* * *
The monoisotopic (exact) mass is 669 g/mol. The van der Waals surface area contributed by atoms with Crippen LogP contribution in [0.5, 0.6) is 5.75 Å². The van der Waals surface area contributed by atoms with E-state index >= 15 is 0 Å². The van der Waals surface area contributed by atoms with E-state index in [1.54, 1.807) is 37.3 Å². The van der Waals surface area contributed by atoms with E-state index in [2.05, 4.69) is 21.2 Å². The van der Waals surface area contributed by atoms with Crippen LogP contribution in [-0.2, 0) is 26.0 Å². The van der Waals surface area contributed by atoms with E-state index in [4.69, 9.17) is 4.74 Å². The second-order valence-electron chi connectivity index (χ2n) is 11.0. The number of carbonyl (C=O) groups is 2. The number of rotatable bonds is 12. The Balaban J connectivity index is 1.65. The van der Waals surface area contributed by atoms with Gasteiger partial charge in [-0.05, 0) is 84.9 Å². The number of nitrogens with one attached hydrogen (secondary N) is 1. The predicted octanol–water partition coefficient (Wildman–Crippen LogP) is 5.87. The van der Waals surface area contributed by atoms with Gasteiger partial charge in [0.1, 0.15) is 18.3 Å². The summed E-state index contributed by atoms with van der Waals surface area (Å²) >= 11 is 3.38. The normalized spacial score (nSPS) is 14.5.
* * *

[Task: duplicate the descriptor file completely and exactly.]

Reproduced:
The monoisotopic (exact) mass is 669 g/mol. The van der Waals surface area contributed by atoms with Crippen LogP contribution in [0.5, 0.6) is 5.75 Å². The van der Waals surface area contributed by atoms with E-state index >= 15 is 0 Å². The van der Waals surface area contributed by atoms with E-state index in [1.54, 1.807) is 37.3 Å². The van der Waals surface area contributed by atoms with E-state index in [2.05, 4.69) is 21.2 Å². The van der Waals surface area contributed by atoms with Crippen LogP contribution in [-0.2, 0) is 26.0 Å². The van der Waals surface area contributed by atoms with E-state index in [4.69, 9.17) is 4.74 Å². The second-order valence-electron chi connectivity index (χ2n) is 11.0. The number of carbonyl (C=O) groups is 2. The number of rotatable bonds is 12. The Balaban J connectivity index is 1.65. The van der Waals surface area contributed by atoms with Gasteiger partial charge in [-0.05, 0) is 84.9 Å². The number of nitrogens with one attached hydrogen (secondary N) is 1. The predicted octanol–water partition coefficient (Wildman–Crippen LogP) is 5.87. The van der Waals surface area contributed by atoms with Gasteiger partial charge in [0.1, 0.15) is 18.3 Å². The summed E-state index contributed by atoms with van der Waals surface area (Å²) >= 11 is 3.38. The normalized spacial score (nSPS) is 14.5.